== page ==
After 20 employees of the Ambulance Service of Fulton County walked off the job in protest at 6 p.m. Tuesday, leaving Gloversville Mayor Dayton King to try to pick up the pieces and decide what to do to maintain ambulance coverage.
“I am just hoping we can have consistency,” he said.
According to Tobin Cash, president of the ambulance’s board of directors, the employees walked out due to problems that had been brewing since January, after the retirement of their longtime manager, Howard Hime. The employees who walked out wanted the service to merge with the Greater Amsterdam Volunteer Ambulance Corps, but the board wanted to either remain independent or do more in-depth research before any merger.
“I think they got the misinformation that we were about to go bankrupt,” Cash said. “We are not going to go bankrupt. We’re solvent. We’re maintaining our balances. We’re not hugely profitable, but we’re not losing a ton of money.”
The employees who wanted to merge felt the move would improve job security and stability, according to GAVAC Executive Director Thomas Pasquarelli. He said some of the people who walked out have already spoken to GAVAC.
“Obviously if the need arises, we will certainly hire those employees,” he added.
According to King, five employees chose to stay on after their colleagues departed, and 10 replacements were hired. Christopher Georgia is the interim manager of the service, but he had little to say Wednesday about the situation.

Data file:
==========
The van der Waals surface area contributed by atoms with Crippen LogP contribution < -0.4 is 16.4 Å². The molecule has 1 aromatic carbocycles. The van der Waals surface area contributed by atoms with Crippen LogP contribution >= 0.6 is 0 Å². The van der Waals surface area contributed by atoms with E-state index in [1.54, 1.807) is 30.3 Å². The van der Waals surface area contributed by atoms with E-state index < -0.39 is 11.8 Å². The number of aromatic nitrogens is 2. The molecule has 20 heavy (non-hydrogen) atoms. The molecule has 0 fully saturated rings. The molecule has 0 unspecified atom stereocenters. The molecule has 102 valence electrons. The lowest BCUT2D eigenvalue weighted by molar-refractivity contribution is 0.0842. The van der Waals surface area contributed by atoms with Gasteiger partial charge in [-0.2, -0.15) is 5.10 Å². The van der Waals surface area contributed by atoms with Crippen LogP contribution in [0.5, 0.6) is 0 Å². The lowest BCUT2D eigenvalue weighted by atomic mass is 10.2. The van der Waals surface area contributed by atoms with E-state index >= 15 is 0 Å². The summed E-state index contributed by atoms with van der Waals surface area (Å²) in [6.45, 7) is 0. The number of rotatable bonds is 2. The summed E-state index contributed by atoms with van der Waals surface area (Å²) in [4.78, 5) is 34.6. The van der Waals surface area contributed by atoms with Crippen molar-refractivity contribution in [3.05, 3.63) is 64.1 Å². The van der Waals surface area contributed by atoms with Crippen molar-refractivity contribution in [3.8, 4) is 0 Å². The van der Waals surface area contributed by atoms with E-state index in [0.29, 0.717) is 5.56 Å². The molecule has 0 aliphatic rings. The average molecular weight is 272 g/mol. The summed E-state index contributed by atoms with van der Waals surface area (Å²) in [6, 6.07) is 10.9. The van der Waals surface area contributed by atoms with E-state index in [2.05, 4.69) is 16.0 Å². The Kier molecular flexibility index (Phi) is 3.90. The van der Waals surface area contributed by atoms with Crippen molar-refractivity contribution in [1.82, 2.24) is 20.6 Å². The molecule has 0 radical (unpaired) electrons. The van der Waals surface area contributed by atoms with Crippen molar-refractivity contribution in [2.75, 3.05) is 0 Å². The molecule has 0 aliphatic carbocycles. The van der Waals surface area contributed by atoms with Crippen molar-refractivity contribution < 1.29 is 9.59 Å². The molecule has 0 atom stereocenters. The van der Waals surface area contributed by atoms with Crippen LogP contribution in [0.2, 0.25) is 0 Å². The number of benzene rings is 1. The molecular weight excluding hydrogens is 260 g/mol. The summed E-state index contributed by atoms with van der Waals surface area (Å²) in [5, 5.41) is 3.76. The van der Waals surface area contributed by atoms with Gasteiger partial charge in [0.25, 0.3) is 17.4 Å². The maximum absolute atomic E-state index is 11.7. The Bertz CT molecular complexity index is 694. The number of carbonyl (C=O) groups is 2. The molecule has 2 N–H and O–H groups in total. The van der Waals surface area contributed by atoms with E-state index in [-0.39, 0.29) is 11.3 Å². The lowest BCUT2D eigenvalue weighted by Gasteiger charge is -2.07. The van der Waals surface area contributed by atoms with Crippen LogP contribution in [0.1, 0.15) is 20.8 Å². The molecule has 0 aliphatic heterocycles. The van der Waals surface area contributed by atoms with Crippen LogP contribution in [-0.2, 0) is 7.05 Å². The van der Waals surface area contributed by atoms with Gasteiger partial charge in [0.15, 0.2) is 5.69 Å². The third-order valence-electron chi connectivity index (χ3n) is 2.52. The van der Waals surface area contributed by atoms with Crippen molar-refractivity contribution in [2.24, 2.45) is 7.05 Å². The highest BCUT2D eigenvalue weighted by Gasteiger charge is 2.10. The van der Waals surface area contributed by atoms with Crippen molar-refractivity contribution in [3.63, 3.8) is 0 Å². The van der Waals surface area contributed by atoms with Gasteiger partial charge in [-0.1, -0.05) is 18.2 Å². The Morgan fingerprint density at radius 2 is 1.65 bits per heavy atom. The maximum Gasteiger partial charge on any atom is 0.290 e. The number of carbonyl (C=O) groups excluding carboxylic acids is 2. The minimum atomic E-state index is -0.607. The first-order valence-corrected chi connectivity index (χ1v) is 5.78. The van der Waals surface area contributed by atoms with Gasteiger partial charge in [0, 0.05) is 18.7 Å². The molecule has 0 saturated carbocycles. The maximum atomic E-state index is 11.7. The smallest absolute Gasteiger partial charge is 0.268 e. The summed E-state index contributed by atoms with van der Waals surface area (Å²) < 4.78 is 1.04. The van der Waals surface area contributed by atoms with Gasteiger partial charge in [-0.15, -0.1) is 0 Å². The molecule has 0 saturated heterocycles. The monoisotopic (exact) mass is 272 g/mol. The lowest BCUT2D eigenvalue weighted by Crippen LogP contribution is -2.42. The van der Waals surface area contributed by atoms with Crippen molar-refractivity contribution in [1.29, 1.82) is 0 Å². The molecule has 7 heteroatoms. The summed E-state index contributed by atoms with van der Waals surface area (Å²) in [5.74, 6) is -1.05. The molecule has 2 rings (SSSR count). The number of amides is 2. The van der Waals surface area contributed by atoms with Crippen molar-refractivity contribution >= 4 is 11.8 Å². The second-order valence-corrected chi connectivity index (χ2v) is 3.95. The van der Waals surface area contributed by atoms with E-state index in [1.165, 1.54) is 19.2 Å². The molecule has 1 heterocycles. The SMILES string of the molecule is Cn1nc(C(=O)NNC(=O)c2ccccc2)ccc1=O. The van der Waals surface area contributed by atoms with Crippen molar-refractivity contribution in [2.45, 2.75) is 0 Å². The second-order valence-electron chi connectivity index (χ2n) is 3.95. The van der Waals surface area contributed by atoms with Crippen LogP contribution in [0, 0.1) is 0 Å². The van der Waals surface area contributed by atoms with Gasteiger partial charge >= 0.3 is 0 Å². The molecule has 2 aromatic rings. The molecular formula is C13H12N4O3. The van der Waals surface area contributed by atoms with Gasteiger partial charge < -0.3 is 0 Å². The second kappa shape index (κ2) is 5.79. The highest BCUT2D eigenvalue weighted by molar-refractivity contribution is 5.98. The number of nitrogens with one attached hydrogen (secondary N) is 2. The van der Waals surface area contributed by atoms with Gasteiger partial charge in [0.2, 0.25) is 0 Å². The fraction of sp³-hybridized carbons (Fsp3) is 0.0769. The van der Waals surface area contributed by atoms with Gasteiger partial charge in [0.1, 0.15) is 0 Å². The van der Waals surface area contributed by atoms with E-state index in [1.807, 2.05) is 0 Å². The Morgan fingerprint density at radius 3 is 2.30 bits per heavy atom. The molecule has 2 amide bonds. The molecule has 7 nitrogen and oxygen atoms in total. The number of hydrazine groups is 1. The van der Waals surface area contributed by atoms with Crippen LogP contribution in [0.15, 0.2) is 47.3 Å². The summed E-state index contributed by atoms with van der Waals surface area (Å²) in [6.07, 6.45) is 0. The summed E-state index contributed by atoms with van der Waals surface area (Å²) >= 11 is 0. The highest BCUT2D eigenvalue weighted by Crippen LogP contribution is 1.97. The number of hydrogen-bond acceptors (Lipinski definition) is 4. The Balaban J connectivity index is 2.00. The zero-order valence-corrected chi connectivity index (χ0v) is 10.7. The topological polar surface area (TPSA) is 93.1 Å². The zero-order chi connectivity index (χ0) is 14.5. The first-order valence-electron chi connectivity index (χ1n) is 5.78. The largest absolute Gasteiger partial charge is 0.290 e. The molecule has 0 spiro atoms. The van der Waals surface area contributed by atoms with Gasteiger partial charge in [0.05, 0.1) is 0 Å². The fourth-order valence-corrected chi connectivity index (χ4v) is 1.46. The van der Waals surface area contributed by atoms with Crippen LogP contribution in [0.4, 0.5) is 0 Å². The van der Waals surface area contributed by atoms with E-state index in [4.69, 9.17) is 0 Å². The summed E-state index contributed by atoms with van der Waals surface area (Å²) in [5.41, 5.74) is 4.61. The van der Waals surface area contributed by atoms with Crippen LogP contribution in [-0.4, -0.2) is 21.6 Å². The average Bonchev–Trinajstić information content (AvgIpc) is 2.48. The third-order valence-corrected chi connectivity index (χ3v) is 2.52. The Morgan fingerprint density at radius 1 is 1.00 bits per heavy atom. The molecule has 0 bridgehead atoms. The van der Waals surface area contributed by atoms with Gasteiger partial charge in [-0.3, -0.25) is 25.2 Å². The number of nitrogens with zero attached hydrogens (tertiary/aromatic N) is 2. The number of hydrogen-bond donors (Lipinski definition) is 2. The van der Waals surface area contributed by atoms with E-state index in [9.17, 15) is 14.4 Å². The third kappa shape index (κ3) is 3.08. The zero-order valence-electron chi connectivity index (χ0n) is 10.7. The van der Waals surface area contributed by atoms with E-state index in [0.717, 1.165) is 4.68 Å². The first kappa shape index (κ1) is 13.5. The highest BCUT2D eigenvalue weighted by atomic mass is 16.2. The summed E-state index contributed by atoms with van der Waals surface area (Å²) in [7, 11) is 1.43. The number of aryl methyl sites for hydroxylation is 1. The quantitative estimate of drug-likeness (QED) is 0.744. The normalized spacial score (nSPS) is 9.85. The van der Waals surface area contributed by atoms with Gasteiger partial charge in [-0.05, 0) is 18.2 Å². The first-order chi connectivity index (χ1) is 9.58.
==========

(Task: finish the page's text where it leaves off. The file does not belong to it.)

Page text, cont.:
“There has been no interruption in our service, and I have no further comment at this time,” he said.
At 6 p.m. Tuesday in City Hall, King will hold a meeting with the City Council to decide whether to keep the Ambulance Service of Fulton County as the city's ambulance provider or sign a certificate of need, which would allow GAVAC to come in and take over. Until then, King plans to continue talks with GAVAC and the interim manager about the best way to move forward.
GAVAC currently serves the southern portion of Fulton County, but with the certificate of need it would cover the entire county, which could mean the end of the Ambulance Service of Fulton County.
Pasquarelli said GAVAC would be open to talks about what steps could be taken next.
As for the needs of the county right now, Cash said there has been no problem in serving local residents.
“We were up to full speed and making calls with no problem. It was amazing,” he said of the post-walkout transition. “We were kind of ready for it, and people came out of nowhere to help us.”